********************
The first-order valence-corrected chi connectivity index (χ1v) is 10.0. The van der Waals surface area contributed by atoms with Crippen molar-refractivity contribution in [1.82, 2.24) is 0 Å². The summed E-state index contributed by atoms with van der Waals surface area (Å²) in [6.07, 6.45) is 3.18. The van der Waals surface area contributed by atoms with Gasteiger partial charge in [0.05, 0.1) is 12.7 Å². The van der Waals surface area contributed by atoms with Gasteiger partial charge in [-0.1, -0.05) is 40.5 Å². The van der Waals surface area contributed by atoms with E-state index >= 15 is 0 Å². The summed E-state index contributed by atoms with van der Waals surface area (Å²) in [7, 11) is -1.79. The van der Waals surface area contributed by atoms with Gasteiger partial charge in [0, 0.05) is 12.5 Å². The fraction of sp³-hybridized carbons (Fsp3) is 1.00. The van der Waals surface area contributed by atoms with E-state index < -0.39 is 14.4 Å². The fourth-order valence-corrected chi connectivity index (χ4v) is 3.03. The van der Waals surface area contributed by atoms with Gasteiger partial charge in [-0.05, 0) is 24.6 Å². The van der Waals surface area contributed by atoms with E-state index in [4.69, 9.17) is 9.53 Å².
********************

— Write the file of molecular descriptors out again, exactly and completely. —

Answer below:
The first-order valence-corrected chi connectivity index (χ1v) is 10.0. The van der Waals surface area contributed by atoms with Crippen molar-refractivity contribution in [1.82, 2.24) is 0 Å². The summed E-state index contributed by atoms with van der Waals surface area (Å²) in [6.07, 6.45) is 3.18. The van der Waals surface area contributed by atoms with Gasteiger partial charge in [0.05, 0.1) is 12.7 Å². The van der Waals surface area contributed by atoms with Gasteiger partial charge in [-0.1, -0.05) is 40.5 Å². The van der Waals surface area contributed by atoms with E-state index >= 15 is 0 Å². The summed E-state index contributed by atoms with van der Waals surface area (Å²) in [7, 11) is -1.79. The van der Waals surface area contributed by atoms with Gasteiger partial charge in [0, 0.05) is 12.5 Å². The fraction of sp³-hybridized carbons (Fsp3) is 1.00. The van der Waals surface area contributed by atoms with E-state index < -0.39 is 14.4 Å². The fourth-order valence-corrected chi connectivity index (χ4v) is 3.03. The van der Waals surface area contributed by atoms with Gasteiger partial charge in [-0.05, 0) is 24.6 Å². The van der Waals surface area contributed by atoms with E-state index in [4.69, 9.17) is 9.53 Å².